Conversation is the glue that fixes the broken lines of communication. Believe me, #TalkingIsPower!
Growing up in a very strict religion, I was taught not to talk about or ask any questions related to sex, love, or relationships (SLR). I'm sure I could’ve talked to my older sisters had I needed to. But at that time, I just didn’t feel comfortable enough with myself. I moved away from home at age 17 and dropped out of school. By the age of 18, I was pregnant and terrified; I knew absolutely nothing about anything. But several people in my life helped shape the person that I am today.
My boyfriend’s mom supported me in every single way possible and was my biggest champion. She let me move in and helped me when I got sick from Hyperemesis Gravidarum (HG), which is severe morning sickness that required hospital visits and sometimes stays. She would take off work most days or was there as soon as she clocked out if she couldn't take off. She was there for me in the room when my daughter was born and would wake up with me throughout the night when I was overwhelmed—even though she had to work in just a few hours.
During my pregnancy, I was introduced to a non-profit called J.A.M.E.S. INC. I met an educational doula through that program who then became my trusted advisor for 3+ years. She got me back to high school and helped me with the everyday struggles of SLR and parenting. She and others helped me realize that I could also be a trusted source for information to other teens who had questions about SLR and teen parenting.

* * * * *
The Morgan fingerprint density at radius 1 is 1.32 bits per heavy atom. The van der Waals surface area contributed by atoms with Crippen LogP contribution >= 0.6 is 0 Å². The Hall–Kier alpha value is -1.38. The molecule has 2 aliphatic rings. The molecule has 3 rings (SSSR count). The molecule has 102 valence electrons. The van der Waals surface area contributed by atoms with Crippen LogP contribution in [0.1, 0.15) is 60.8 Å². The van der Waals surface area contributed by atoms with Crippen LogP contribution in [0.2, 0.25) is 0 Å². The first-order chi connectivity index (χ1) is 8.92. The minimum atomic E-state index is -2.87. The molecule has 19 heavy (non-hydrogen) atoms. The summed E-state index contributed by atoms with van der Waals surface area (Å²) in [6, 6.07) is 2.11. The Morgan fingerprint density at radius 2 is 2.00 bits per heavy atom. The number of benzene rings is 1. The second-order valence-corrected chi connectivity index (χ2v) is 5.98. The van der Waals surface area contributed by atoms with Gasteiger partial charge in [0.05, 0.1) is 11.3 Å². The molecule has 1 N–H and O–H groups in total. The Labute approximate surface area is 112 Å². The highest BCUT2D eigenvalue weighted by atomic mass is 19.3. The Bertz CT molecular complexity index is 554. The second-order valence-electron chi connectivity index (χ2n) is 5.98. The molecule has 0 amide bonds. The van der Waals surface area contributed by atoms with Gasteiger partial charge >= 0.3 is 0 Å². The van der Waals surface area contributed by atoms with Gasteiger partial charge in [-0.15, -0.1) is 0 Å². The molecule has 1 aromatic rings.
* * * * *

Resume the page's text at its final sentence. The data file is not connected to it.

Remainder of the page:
I don't understand why in this society the topic of SLR is so "hush-hush." Why do we as children, teens, and even adults feel so uncomfortable talking about it with others? Honestly, I wish I had known that it was nothing to be ashamed of and I wish had been able to talk about it with the trusted adults in my life. Once we get rid of the notion that SLR is unmentionable and unthinkable, we could educate and empower so many of the young people who look up to us.
Here is the advice I would give to parents who want to talk to their children about SLR: you have to build the "you can talk to me about anything and not be judged or uncomfortable" atmosphere from a very young age. It’s vital for creating a foundation that encourages open communication with your child. I’m a mom to a two-year-old. I know she is young, but I really do believe that if I can teach her now that there are no off-limit conversation between she and me, and that she doesn't need to be uncomfortable asking me about all the things that cross her mind, I'll be giving her the most powerful tool a parent can give their child—her voice.
To be comfortable in your own skin is to be confident enough to break the taboo that sex, love, and relationships are "weird" to talk and think about. We have to talk about it, teach it, and acknowledge these topics. Conversation is the glue that fixes the broken lines of communication. Believe me, #TalkingIsPower!
Leah Blevins, Broken Arrow, OK